Grimes was a 5-star recruit in 2016 who committed to Ohio State and played in two games before leaving the team for personal reasons. He transferred to Florida and has quietly had solid back-to-back seasons (14.0 and 14.9 yards per catch) on a team loaded with wideouts. Grimes debated entering the draft early but smartly came back for another season with the Gators. I expect him to be the go-to guy for the Gators in 2020 and put up the numbers you expect from an alpha receiver.
Grimes will have fierce competition for the number one receiver spot from Copeland, who was one of my top receiving recruits in 2018. Copeland is one hell of an athlete who can play any of the receiving positions. He was recruited by all the big dogs in 2018. He got derailed by injury his freshman year and then had numerous upperclassmen in front of him in 2019. Many will say talent always wins out, but not in a Mullen offense that values experience and blocking, two issues that concern many fantasy players. What is evident when Copeland hits the field is his talent and athleticism. His physicality, build, and body control make him a natural red-zone weapon. Copeland has waited his turn, and even in a deep 2021 draft, I expect him to leave early. I’m confident he’ll end up as one of the top wideouts in the class.
TE Kyle Pitts is a mismatch for anyone covering him on defense and is well worth his ADP. Photo courtesy AP News.
What about the remaining targets? Well, Florida finally has the “good problem” of too many athletes at the wide receiver position. The Gators plucked former 5-star recruit Justin Shorter out of the transfer portal. It is unknown if he will have immediate eligibility, but the Gators feel confident he will. I was very high on Shorter coming out of high school, but he never flashed in a good situation at Penn State. There were rumors that his failure to flash was due to a lack of effort and complacency. The fact that Shorter decided to take a semester off instead of enrolling early at Florida has reinforced those rumors for me. The Gators hope he works out, but I am more focused on the last two classes.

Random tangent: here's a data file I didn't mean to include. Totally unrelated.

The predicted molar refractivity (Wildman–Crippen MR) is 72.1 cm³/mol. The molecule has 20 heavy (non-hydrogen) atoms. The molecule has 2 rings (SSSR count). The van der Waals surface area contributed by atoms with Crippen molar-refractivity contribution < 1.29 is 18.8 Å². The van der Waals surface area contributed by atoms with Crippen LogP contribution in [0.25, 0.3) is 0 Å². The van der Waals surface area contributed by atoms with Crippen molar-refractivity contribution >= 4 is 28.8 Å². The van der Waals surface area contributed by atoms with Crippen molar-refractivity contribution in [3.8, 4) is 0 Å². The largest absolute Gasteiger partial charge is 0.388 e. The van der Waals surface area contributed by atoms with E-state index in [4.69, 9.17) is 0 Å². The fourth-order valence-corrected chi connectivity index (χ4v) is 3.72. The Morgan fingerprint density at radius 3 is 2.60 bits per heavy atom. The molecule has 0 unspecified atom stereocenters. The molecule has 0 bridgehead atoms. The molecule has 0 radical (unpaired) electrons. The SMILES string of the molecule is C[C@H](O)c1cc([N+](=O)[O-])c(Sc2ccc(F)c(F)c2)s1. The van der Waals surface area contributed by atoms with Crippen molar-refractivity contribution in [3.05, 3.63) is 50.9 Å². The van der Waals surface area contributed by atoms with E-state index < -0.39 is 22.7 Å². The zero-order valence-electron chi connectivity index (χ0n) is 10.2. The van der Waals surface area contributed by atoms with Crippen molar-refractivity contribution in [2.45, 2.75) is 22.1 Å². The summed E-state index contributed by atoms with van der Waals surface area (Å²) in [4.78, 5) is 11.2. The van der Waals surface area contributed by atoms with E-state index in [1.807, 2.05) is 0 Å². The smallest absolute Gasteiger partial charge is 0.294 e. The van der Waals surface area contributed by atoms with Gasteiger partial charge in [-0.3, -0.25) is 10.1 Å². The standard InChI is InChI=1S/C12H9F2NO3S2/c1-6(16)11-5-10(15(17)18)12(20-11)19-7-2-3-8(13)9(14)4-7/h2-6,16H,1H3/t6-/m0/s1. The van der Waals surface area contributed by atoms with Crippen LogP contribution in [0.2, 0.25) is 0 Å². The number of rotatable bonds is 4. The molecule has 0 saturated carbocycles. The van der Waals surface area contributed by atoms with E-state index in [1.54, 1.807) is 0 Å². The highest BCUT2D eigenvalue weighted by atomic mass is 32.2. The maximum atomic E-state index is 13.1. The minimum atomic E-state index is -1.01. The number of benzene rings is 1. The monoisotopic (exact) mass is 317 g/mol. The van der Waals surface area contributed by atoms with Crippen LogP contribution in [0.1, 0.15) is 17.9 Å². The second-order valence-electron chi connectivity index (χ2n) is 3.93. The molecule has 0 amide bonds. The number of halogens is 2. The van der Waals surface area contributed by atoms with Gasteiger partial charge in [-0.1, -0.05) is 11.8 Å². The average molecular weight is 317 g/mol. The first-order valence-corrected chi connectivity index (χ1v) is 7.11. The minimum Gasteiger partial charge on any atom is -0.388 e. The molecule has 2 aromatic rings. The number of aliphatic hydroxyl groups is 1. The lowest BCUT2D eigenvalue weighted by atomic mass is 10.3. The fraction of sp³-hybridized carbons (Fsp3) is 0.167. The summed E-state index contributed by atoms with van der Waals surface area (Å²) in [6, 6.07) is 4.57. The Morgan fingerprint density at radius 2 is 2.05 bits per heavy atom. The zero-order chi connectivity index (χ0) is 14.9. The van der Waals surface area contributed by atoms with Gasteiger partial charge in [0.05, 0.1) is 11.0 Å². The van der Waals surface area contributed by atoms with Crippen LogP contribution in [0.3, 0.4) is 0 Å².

Xavier Henderson is on my 2020 recruits Top 5 list and a player I recommend devy players target. He has the size you want (6’3″ and 180 pounds) and he runs great routes. He is also phenomenal after the catch. Two other guys to monitor are Ja’Markis Weston (6’3″ and 205 pounds) and Jaquavion Fraziars. Weston’s national ranking suffered from his lack of ability to attend many football camps (he hails from Clewiston, Florida, population 7,500). He was only a three-star recruit and was not recruited by may of the larger schools. When asked about Weston’s lack of national accolades, Mullen notoriously bashed the media and defended the fast, big-bodied receiver.
Fraziars is a four-star recruit who dominated the 2020 Under Armor High School All-American Game. Fraziars produced 40% of the receiving yards (630 yards) during his senior season at Donnellon High. The next best receiver on his team? 182 yards. Fraziars also averaged 20.3 yards per reception and his 12 receiving touchdowns represented 55% of his team’s receiving touchdowns (10 more than his next-highest teammate). Keep in mind, Fraziars’ opponents double-covered him a lot. He does need to work on his 40 time and his vertical leap, but it will come with the program at Florida. Right now, he is being overlooked by everyone.
For more high school and devy prospect analysis, follow me on Twitter @Admlewis.